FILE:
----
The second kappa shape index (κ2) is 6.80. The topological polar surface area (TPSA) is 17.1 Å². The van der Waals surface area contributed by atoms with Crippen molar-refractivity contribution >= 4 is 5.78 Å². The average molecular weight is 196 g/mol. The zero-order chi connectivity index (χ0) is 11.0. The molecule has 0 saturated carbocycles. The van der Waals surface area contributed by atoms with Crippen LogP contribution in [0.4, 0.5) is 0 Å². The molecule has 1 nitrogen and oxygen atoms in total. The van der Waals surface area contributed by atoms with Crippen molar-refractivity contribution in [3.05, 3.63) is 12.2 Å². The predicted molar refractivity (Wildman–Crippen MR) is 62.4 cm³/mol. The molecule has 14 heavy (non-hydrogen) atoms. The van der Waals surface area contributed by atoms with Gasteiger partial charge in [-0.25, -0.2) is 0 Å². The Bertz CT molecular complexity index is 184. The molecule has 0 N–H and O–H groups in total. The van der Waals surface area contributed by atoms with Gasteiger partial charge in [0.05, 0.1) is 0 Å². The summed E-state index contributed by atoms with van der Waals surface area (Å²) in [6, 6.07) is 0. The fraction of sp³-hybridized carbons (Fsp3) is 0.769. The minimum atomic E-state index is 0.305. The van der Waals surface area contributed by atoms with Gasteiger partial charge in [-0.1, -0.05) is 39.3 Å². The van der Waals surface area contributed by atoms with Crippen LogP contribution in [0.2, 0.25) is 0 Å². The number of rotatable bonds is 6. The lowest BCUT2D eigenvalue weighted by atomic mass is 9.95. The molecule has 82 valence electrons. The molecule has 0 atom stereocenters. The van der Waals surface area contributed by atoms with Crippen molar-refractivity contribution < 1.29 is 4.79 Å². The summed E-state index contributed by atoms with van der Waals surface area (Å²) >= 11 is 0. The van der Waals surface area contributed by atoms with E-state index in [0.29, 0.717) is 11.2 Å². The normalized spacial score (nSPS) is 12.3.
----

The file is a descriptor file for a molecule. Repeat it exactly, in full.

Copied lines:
The second kappa shape index (κ2) is 6.80. The topological polar surface area (TPSA) is 17.1 Å². The van der Waals surface area contributed by atoms with Crippen molar-refractivity contribution >= 4 is 5.78 Å². The average molecular weight is 196 g/mol. The zero-order chi connectivity index (χ0) is 11.0. The molecule has 0 saturated carbocycles. The van der Waals surface area contributed by atoms with Crippen LogP contribution in [0.4, 0.5) is 0 Å². The molecule has 1 nitrogen and oxygen atoms in total. The van der Waals surface area contributed by atoms with Crippen molar-refractivity contribution in [3.05, 3.63) is 12.2 Å². The predicted molar refractivity (Wildman–Crippen MR) is 62.4 cm³/mol. The molecule has 14 heavy (non-hydrogen) atoms. The van der Waals surface area contributed by atoms with Gasteiger partial charge in [-0.25, -0.2) is 0 Å². The Bertz CT molecular complexity index is 184. The molecule has 0 N–H and O–H groups in total. The van der Waals surface area contributed by atoms with Gasteiger partial charge in [0.05, 0.1) is 0 Å². The summed E-state index contributed by atoms with van der Waals surface area (Å²) in [6, 6.07) is 0. The fraction of sp³-hybridized carbons (Fsp3) is 0.769. The minimum atomic E-state index is 0.305. The van der Waals surface area contributed by atoms with Gasteiger partial charge in [-0.1, -0.05) is 39.3 Å². The van der Waals surface area contributed by atoms with Crippen LogP contribution in [0.2, 0.25) is 0 Å². The number of rotatable bonds is 6. The lowest BCUT2D eigenvalue weighted by atomic mass is 9.95. The molecule has 82 valence electrons. The molecule has 0 atom stereocenters. The van der Waals surface area contributed by atoms with Crippen molar-refractivity contribution < 1.29 is 4.79 Å². The summed E-state index contributed by atoms with van der Waals surface area (Å²) >= 11 is 0. The van der Waals surface area contributed by atoms with E-state index in [0.29, 0.717) is 11.2 Å². The normalized spacial score (nSPS) is 12.3.